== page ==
Cross-channel train operators Eurostar will expand their existing fleet later this year with the addition of the Siemens e320.  Named for its top speed of 320kmph (around 200mph), this new train signifies another step forward in connecting the UK with the rest of the continent.

So what does this mean for small businesses with a keen eye on expansion?  We take a look at a few of the features of Eurostar’s latest new train, and offer some tips for enterprises looking at international expansion.

Fast travel with energy and business smarts

The new e320 looks like it’s been designed with business travel in mind.  There’s a free Wi-Fi network throughout, and every standard seat now comes with its own power socket. While business-class travellers get USB connections too.

Siemens even included energy-saving solutions into the design itself: roof-mounted equipment, such as air-conditioning units and pantographs (the mechanism that collects electricity from overhead lines) is now integrated, reducing how much energy they need.

That’s great.  But why would I need to deal with Europe?

In short: exporting is good for business.  A 2014 survey by the Confederation of British Industry (CBI) found that SMEs that export are 11% more likely to survive. While a UK Trade and Investment (UKTI) study found that SMEs that export are 35% more productive.  These studies suggest that when local markets become saturated or competition becomes too fierce, limiting your trading to UK borders could limit your business growth.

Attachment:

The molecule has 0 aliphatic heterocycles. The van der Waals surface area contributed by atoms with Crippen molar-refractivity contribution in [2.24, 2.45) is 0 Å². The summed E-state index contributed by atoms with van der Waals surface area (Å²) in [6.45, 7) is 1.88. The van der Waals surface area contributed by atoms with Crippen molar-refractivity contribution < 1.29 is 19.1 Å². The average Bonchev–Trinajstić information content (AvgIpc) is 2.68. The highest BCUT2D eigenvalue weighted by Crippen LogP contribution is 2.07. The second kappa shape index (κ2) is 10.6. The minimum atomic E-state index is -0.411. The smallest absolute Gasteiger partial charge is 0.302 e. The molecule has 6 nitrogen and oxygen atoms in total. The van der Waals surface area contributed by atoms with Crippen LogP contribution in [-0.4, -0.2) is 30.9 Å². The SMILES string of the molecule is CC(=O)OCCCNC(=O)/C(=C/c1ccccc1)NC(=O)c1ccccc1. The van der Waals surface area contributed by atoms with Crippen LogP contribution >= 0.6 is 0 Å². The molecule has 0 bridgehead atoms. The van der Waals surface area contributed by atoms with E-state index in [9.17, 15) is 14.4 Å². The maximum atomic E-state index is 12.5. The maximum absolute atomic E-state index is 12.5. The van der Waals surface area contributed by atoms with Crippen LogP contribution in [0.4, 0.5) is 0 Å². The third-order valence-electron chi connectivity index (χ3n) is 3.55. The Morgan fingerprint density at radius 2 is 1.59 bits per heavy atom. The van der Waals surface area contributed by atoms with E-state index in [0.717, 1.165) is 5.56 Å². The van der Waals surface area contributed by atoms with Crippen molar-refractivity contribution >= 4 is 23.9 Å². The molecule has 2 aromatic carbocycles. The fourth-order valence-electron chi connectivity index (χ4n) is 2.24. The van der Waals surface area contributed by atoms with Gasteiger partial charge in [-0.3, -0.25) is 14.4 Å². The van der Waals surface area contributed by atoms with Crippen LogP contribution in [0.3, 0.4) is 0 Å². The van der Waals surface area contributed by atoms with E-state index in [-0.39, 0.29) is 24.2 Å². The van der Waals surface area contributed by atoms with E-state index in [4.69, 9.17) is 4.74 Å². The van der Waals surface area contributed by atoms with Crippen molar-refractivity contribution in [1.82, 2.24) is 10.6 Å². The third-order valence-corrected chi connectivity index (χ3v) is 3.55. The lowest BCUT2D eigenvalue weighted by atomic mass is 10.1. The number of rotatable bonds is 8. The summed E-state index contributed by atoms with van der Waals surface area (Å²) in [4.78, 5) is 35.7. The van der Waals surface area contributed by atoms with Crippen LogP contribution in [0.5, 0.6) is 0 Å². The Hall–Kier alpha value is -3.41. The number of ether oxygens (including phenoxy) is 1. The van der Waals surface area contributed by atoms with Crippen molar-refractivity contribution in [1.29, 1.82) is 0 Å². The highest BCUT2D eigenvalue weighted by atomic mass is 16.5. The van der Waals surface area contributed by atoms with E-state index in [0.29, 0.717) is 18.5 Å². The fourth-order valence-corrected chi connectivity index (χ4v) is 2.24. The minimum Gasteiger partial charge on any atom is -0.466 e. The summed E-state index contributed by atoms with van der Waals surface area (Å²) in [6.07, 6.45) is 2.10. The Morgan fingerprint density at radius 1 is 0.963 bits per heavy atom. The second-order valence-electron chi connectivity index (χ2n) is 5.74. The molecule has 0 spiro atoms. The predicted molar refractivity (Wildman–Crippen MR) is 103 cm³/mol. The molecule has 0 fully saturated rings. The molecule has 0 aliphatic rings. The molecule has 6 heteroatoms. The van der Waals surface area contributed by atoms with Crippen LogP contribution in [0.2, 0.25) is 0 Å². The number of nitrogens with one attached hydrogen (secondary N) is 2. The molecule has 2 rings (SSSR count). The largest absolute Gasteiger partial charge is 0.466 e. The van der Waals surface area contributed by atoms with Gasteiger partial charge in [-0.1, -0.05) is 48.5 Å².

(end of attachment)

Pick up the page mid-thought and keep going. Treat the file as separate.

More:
But does that mean I need to travel there?

If you want to give yourself the best chances, it probably does.  Again, the UKTI study showed that 25% of firms had trouble ‘making the right contacts’ when they started to export. Understanding markets and forging real networks is incredibly difficult to do properly without being present and active in the area you’re aiming for.

You’ll need to scope out the demand for your products or services in the markets you’re targeting, understand your potential customers, and make useful contacts through international trade shows and fairs.

What do I need to know before I get started?

First, you need to be sure that you’re doing well at home.  If you’re not happily growing in your own, local market exporting internationally isn’t going to be a miracle cure.

Second, know your competition – both locally and abroad.  If your UK competitors are successfully exporting abroad, that’s a good sign that there’s a healthy demand elsewhere.  And if you know what kind of European competition you’ll be facing in your target area, you’ll know what you need to offer to gain the advantage.

Third – and perhaps most importantly – make it as easy as possible for a foreign market to find you attractive.  Learn the basic pleasantries and etiquette, and get an expert to translate your website and your promotional materials.  It might be the case that many Europeans can read and speak English, but by operating  on local terms, you show that you understand and appreciate the people you’re trying to sell to.

Taking your small business abroad can be an intimidating prospect. But it can be an exciting adventure that promises opportunities for serious growth, too.

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